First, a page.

When I was in college I used one of my electives to take Improvisation. I heard they play games the entire class like the classic show Whose Line Is It Anyway, so it sounded like a good idea. Before I knew the basic techniques of improv, it seemed hard and intimidating. How do they do that? People take simple ideas from the audience and turn them into elaborate and hilarious skits with no scripts or preparation.
What I learned was that while practice is important, it doesn’t take innate talent or preparation to be good at improv, it mostly takes a willingness to say the basic phrase “Yes, and…”
For example, if someone in the skit says to you, “Oh my gosh, there’s a spaceship coming to take us away!” You cannot answer “No there isn’t. I don’t see any spaceship.” You also can’t answer with a question, “What? Where? What kind of spaceship?” To do so would be blocking. Blocking is the poison of an improv skit. You simply answer “Yes, and…” So, in this case you might say, “Yes, and let’s quickly gather all the M&Ms we can find to bribe them to keep us alive.” Seems goofy and weird because it is. It’s improv.
In Chiang Mai, I’ve recently joined a small Improv group that meets on Sunday afternoons. It’s been great to play all the improv games and get back in touch with the basic principles of improvisation. The group doubles as an ab workout because we spend the whole 2-3 hours laughing.
It dawned on me as we began doing basic skits practicing the “Yes, and” principle, that there are more broad applications to interpersonal communication in Thailand. As I interact with my Thai colleagues and supervisors I try to use the “Yes, and” technique as much as I can.
Thai colleague: “Ozzie, there’s a group from Korea coming this afternoon. Can you give them a tour of the campus?” Me: “Yes, and I’m happy to give a short presentation about higher education in Thailand or anything else you think would be appropriate.”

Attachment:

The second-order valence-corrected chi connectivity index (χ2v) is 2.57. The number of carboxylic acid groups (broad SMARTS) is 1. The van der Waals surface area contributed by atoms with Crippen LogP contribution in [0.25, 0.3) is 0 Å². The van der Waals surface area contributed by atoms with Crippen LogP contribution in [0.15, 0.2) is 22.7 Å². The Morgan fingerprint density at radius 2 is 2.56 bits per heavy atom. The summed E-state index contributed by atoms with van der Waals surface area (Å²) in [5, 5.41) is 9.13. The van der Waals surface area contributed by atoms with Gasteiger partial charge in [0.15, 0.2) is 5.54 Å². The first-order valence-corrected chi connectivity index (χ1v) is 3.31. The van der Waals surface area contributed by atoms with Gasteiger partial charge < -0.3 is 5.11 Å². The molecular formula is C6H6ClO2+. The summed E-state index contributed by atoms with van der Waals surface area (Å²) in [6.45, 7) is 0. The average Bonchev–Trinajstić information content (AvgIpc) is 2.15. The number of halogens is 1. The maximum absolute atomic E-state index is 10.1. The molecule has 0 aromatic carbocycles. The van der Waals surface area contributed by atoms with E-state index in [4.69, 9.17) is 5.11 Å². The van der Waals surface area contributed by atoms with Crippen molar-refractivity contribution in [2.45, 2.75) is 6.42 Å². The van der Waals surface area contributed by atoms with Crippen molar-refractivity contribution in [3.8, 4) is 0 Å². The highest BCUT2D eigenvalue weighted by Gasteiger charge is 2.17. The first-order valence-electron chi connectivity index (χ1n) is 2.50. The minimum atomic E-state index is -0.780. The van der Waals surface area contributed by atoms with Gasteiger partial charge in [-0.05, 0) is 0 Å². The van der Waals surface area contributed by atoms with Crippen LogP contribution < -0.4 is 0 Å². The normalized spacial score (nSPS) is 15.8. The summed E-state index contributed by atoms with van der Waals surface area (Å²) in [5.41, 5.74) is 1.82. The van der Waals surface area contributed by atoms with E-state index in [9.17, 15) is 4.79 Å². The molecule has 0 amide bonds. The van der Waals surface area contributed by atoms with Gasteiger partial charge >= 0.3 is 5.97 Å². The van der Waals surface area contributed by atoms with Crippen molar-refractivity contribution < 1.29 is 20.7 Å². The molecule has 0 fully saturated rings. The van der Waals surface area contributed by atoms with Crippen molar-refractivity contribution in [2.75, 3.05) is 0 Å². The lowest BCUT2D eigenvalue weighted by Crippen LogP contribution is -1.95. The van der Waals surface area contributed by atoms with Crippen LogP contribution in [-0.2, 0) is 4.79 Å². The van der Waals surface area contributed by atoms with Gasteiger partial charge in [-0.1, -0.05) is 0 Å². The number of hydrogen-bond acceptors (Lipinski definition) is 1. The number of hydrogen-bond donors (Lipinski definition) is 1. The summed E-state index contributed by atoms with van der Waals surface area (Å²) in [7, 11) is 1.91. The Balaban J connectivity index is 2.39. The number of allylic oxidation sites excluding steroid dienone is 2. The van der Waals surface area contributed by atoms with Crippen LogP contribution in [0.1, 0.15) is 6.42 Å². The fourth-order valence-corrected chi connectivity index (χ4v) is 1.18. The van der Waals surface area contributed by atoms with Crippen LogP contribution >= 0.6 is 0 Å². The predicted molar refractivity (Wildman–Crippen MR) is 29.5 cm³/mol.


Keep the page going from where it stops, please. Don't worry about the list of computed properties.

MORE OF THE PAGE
Thai colleague: “Ozzie, are you free this weekend to do a workshop on …” Me: “Yes, (and) that sounds awesome! Looking forward to it.”
Thai colleague: “Ozzie, do you want to get lunch?” Me: “Yes, and let’s swing by the coffee shop on the way back.”
If I were to continually block my Thai colleagues with “No” or “I can’t…” or “Sorry, I have to….” it seems to put strain on those relationships. In a society where relationships and good feelings are important values, and in a work environment where spontaneity is common, adopting the classic improv technique of “yes, and” has enabled me to connect with my Thai colleagues, have success in my institution, and keep the joy alive.
After a quick google search, it seems others have applied these basic improv techniques to various aspects of life. For instance, Paul Jackson of the UK gave this Tedx Talk describing how he applies improv techniques like “Yes, and” to organizations. It can also be used to develop creativity and the skill of thinking on one’s feet.
Obviously, it’s important to balance “Yes, and” with one’s personal boundaries. You can’t say yes to everything. Anyone who knows me is probably chuckling now because I’m not sure I internally accept that previous statement. I have a hard time not saying “yes, and” despite an increasingly colorful and full Google Calendar. Alas, no one is perfect and we’re all learning and growing together, right?
At the end of the day, my goal is to grow and learn how to most effectively communicate and function in Thai society. And I think using basic principles of Improv – like saying “yes, and” – is a great place to start.